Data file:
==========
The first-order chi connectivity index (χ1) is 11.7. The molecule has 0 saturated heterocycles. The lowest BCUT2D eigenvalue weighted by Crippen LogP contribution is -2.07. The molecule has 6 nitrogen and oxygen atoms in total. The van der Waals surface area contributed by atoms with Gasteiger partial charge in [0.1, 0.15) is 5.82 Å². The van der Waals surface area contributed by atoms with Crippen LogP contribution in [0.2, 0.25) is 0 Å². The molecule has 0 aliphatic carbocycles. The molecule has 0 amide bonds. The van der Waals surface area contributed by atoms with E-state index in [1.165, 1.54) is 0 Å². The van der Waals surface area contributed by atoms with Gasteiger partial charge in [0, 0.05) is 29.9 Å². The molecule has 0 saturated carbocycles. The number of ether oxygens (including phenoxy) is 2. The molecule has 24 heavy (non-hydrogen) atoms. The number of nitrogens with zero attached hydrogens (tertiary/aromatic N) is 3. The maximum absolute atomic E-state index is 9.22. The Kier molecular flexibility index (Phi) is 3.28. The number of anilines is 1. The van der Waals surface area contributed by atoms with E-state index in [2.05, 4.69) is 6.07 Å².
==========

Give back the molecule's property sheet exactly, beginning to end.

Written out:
The first-order chi connectivity index (χ1) is 11.7. The molecule has 0 saturated heterocycles. The lowest BCUT2D eigenvalue weighted by Crippen LogP contribution is -2.07. The molecule has 6 nitrogen and oxygen atoms in total. The van der Waals surface area contributed by atoms with Gasteiger partial charge in [0.1, 0.15) is 5.82 Å². The van der Waals surface area contributed by atoms with Crippen LogP contribution in [0.2, 0.25) is 0 Å². The molecule has 0 aliphatic carbocycles. The molecule has 0 amide bonds. The van der Waals surface area contributed by atoms with E-state index in [1.165, 1.54) is 0 Å². The van der Waals surface area contributed by atoms with Gasteiger partial charge in [0, 0.05) is 29.9 Å². The molecule has 0 saturated carbocycles. The number of ether oxygens (including phenoxy) is 2. The molecule has 24 heavy (non-hydrogen) atoms. The number of nitrogens with zero attached hydrogens (tertiary/aromatic N) is 3. The maximum absolute atomic E-state index is 9.22. The Kier molecular flexibility index (Phi) is 3.28. The number of anilines is 1. The van der Waals surface area contributed by atoms with E-state index in [2.05, 4.69) is 6.07 Å².